Anyway, I could continue to point out Julius’ failings but I think that point has been well and truly established already in Realist Hero. It was interesting that when deciding what to do, Souma went through the advantages and disadvantages of expanding and taking control of Amidonia. I loved that he mentioned they would lose the reparation payments they had just secured. It actually does make it feel more realistic when that kind of materialism is definitely considered as a factor even in the midst of a humanitarian crisis.

I guess we’ll see in the next episode how all of this plays out.

Images from: How a Realist Hero Rebuilt the Kingdom 2nd Season. Dir. T. Watanabe. J. C. Staff. 2022

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Karandi James

Sabikui Bisco Episode 9 – Does Anyone Have a Cure For Heart Break?

Sabikui Bisco Episode 9 Review

So many anime should watch episode 8 and 9 of Sabikui Bisco to really understand how to capitalise emotionally on a cliff-hanger ending. Seriously, I thought episode 8 left us at a heart-wrenching moment and my greatest fear was that this week we would literally just see the characters walk away from it within the first few minutes of the episode.

Instead, episode 9 begins with shattered characters and words that are clearly foreshadowing disaster and then things escalate and just don’t stop until the dramatic conclusion of the episode (which I am going to try hard not to spoil because that really should be watched). I’m just left wondering what Sabikui Bisco does for the next three episodes and whether it can ever be as emotionally devastating as it was this week.

Sabikui Bisco Episode 9

Although, it probably doesn’t need to be. What it really needs to do is address what all of this actually changes in the world or whether it was all for nothing.

Sabikui Bisco was far more committed to its plot than I gave it credit for earlier in the season.

In order to avoid too many spoilers I am afraid this particular episode review is going to end up being a little bit all over the place as I focus on less prominent details than the conclusion.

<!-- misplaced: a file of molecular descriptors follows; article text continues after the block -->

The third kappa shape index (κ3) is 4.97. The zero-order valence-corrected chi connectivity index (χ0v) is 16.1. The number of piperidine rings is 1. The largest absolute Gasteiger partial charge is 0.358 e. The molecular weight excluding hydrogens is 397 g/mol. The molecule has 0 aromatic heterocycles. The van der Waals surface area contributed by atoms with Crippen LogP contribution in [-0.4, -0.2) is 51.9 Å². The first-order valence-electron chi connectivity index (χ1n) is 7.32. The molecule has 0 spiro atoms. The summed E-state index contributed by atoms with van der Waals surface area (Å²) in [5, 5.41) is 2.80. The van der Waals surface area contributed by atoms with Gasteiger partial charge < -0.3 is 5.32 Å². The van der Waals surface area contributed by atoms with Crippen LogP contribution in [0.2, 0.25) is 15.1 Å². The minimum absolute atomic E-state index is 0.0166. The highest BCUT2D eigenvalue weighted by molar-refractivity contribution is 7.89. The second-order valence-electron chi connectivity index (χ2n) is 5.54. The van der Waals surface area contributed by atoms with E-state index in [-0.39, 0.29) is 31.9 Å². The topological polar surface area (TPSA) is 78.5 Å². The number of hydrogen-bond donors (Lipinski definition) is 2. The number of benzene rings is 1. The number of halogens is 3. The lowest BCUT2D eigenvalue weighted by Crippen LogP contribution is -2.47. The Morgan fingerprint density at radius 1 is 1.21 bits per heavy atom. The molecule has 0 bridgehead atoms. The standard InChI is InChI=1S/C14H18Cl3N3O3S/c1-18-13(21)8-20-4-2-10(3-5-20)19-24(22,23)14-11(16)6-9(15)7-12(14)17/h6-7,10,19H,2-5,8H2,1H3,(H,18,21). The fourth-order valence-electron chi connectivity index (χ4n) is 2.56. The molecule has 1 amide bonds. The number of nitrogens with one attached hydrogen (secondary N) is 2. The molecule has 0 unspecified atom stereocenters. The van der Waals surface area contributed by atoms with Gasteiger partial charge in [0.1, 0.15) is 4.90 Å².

For instance, I haven’t really talked about Jabi much in any of my episode reviews of Sabikui Bisco so far. Yet this mentor character from Bisco has played a key role at multiple junctures in the story, despite spending most of the series injured or captured. And you have to admit, this old man has some spunk.

Sabikui Bisco Episode 9

I mean, Jabi is the one who raised Bisco so we had to know this guy was a bit on the reckless side. He also clearly has a big heart. Throughout the course of the series, his own safety has never been his priority concern. Instead, he’s always looked out for the others, whether it be Bisco or even Pawoo when she was captured.

It makes me wonder why Kurokawa ever thought threatening Jabi’s life, or even his fingers, would somehow convince him to surrender. This old man was never going to fold over something like that.

But now I’m wondering how Jabi is going to react next week to the final of episode 9… Okay, not going there.

Sabikui Bisco Episode 9

Honestly, there’s little more you could ask from Sabikui Bisco at this point. It has been a zany adventure and buddy quest with this whole dystopian thing going underneath it and this episode just brought all those elements together so well. It is always nice when you are watching an anime or a story and realise that everything actually does work together and clearly there was a plan from the start when the writer put this story together.

About the only real visual criticism I could make of episode 9 is that it is pretty much the same colour from beginning to end and it is quite a bleak and dull looking episode compared to previous ones. Then again, given events, the colour palette more or less suits the episode perfectly.

Sabikui Bisco Episode 9 Review

Can the next episode be out already?

This is perhaps the biggest problem with seasonal viewing in that there’s so much I want to say but at the same time don’t want to say until people have a chance to watch this episode on their own.

Anyway, Sabikui Bisco has gone from being a curiosity and kind of interesting to being something I am highly emotionally invested in and that is definitely a good thing given how many other anime this season kind of lost me at the mid-way point.

Images from: Sabikui Bisco. Dir. A Ikariya. OZ. 2022

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Karandi James

DanMachi Series Review

is it wrong to try to pick up girls in a dungeon season 2 release date spoilers for danmachi e1436273064961

DanMachi Overview:

DanMachi is one of those rare fantasy anime that actually isn’t an isekai (though at times it feels like it should be).

In a fantasy world, Bell Cranel wants to be an adventurer and wants to meet the love of his life in a dungeon. With the divine blessing of his Goddess, Hestia, Bell is going to work hard to become strong, and let’s be honest, this is one of my favourite series ever.

DanMachi Review:

Alright, I avoided this anime when it first came out. The name “Is It Wrong To Try To Pick Up Girls in a Dungeon?” was kind of an instant turn-off and I just had this image of the most generic harem comedy in existence and wasn’t going to go near it.

No idea why I ended up watching the first episode of it, but I do know that I then watched the entire show in the space of an afternoon. For all that it isn’t a perfect series, it is a delightful bit of fun and highly addictive viewing.

DanMachi - Bell and Hestia